Once dubbed the "Teflon president," Zuma was handed the jail term on June 29 by the Constitutional Court for bucking an order to appear before a commission probing the graft that proliferated under his administration. He started serving the term on Thursday after handing himself in to authorities. He is seeking to have the ruling set aside.
Zuma, 79, is a former anti-apartheid fighter who spent 10 years in jail in the notorious Robben Island jail off Cape Town.
He rose in democratic South Africa to vice president and then president, before being ousted by the ruling African National Congress (ANC) in 2018 as scandals proliferated.
But he remains popular among many poor South Africans, especially grassroots members of the ANC, who portray him as a defender of the disadvantaged.
South Africa is deep in an economic malaise, with cripplingly high levels of unemployment. Economic activity had already been badly affected by restrictions to stop the spread of coronavirus.
Inequalities and infighting: The background to the South African crisis
South Africa is facing its most serious crisis since white-minority rule ended in 1994. Violence and looting triggered by the jailing of ex-president Jacob Zuma have claimed 72 lives and dealt a blow to a sickly economy. Here's background that helps explain the story:
The race-based system of apartheid that favoured the white minority over the black majority became official government policy in 1948.
The African National Congress (ANC) was founded in 1912 to defend the interests of the black majority. It was banned in 1960 after the Sharpeville massacre where 69 demonstrators were killed by the police. Its top leaders were locked up in 1964.
In 1976 the crackdown on the uprising in the Soweto township left hundreds dead. The international community took sanctions against the white regime.
ANC leader Nelson Mandela, who had spent 27 years in jail for his efforts to overthrow apartheid, became South Africa's first black president in 1994 after the ANC's victory in the first multiracial elections.
Mandela's release from prison in 1990 heralded a new dawn for South Africa, stoking hopes of democracy, prosperity and equal opportunity. The veteran campaigner stepped down in 1999, leaving the ANC the dominant player on South Africa's political stage but bogged down in political and graft scandals.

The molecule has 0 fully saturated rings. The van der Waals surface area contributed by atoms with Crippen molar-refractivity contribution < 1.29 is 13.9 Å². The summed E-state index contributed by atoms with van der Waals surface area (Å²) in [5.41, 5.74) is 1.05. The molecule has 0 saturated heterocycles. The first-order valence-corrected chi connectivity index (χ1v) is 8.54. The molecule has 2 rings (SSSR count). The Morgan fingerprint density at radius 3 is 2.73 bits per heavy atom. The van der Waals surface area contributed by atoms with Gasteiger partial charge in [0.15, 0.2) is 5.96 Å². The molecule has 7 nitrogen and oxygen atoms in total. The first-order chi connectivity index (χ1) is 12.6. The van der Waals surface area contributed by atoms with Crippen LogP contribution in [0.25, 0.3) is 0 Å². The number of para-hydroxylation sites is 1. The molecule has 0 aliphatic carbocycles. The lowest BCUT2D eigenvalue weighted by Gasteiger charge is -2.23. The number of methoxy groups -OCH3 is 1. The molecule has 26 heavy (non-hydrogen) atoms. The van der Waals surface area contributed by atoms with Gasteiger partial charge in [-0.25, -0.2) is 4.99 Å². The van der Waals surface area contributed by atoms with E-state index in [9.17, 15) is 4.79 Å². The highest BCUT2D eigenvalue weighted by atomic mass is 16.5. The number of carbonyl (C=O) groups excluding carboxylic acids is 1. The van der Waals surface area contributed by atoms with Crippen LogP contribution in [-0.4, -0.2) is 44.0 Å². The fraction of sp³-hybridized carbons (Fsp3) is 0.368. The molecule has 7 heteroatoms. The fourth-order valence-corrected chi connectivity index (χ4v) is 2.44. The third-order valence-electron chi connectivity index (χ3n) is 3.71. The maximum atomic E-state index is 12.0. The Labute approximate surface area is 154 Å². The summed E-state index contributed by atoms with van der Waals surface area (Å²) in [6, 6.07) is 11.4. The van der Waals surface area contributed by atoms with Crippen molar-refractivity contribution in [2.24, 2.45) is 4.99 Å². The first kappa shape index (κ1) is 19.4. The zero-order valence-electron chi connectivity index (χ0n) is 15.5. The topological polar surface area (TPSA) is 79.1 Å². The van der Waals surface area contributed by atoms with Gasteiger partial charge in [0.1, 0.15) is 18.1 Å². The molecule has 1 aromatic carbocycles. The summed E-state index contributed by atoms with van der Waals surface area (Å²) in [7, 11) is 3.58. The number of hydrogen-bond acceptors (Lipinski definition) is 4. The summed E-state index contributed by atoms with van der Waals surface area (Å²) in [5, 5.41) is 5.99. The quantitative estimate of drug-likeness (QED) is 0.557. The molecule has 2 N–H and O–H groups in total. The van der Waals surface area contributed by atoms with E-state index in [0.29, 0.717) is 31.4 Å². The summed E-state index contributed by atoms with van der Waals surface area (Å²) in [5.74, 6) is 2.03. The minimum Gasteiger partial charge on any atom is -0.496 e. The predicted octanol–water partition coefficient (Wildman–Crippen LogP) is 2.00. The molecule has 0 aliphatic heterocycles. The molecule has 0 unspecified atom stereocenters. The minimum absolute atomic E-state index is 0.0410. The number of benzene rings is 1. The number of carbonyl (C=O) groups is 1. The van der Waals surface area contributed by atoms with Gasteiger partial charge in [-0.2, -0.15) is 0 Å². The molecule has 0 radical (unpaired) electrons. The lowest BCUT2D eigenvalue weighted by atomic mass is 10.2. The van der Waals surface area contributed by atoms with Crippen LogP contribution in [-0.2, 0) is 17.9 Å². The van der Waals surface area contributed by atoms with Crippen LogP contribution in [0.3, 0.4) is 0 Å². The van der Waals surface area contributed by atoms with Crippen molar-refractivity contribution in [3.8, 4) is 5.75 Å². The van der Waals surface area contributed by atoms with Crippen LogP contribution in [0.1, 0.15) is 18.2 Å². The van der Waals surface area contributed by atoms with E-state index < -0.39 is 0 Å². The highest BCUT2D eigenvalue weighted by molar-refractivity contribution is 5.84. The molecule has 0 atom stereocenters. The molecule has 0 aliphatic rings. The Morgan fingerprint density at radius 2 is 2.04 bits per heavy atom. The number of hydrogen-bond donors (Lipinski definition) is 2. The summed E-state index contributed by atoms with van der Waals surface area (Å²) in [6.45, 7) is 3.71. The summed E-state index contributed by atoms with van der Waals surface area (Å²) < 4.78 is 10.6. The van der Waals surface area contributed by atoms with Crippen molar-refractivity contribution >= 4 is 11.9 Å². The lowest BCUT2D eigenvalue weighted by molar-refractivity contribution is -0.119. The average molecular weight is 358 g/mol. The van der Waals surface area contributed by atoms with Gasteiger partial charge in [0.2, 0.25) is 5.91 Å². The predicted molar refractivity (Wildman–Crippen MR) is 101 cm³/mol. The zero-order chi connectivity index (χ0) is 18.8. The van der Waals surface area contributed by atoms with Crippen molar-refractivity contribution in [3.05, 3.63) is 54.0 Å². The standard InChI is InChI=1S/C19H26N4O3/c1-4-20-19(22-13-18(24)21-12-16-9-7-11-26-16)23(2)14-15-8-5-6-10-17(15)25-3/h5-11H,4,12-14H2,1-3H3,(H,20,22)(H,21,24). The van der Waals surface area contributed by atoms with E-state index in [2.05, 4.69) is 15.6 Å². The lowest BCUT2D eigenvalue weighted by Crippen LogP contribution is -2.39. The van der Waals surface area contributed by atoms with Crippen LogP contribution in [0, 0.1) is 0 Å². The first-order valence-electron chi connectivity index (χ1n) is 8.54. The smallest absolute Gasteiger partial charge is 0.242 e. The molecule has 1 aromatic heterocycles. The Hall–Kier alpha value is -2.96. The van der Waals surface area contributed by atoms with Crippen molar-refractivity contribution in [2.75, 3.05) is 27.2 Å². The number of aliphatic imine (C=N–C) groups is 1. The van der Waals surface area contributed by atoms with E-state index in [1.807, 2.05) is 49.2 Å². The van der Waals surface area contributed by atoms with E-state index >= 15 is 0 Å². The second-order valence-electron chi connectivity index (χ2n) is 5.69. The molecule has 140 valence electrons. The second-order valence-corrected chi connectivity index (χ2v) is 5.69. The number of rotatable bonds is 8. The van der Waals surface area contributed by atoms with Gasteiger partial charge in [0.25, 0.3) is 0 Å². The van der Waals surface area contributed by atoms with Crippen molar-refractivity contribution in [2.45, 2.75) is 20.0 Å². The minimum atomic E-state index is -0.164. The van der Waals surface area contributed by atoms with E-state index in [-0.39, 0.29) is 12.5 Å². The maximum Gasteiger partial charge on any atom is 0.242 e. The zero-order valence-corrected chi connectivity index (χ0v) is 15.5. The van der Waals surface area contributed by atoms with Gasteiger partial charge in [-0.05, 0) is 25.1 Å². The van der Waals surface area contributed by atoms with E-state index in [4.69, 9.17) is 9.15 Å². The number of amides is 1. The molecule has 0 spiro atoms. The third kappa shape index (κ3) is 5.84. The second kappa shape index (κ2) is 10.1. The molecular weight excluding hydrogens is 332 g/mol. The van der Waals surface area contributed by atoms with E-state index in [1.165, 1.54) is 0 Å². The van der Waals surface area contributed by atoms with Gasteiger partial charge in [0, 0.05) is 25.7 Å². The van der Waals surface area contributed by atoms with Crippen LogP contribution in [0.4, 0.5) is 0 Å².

The party's internal crisis peaked in 2018 when Jacob Zuma was forced to step down from the presidency after nine years in office. His successor Cyril Ramaphosa promised to stamp out corruption, but has struggled to overcome resistance from Zuma loyalists and grassroots ANC members.
After Zuma last week began a jail sentence for refusing to testify to an anti-corruption commission, protests snowballed into looting.
Three decades after the abolition of apartheid, South Africa remains a two-speed economy with one of the highest inequality rates in the world, the World Bank says.
Three out of five live in poverty. Businesses remain mainly owned by whites, who make up only around nine percent of the working population. Most of South Africa's arable land remains in the hands of white farmers.
It is one of the most violent countries in the world with a rate of 35.8 homicides for 100,000 inhabitants.
The continent's most industrialised economy, South Africa was already in recession when the government in March 2020 imposed one of the strictest coronavirus lockdowns in the world, slowing the spread of the virus but also economic prospects.
The economy contracted by seven percent last year, plunging two million more people into poverty, according to the World Bank. The unemployment rate hit a record level of 32.6 percent in the first quarter of 2021. Two young people out of three are out of a job.
by Susan Njanji, AFP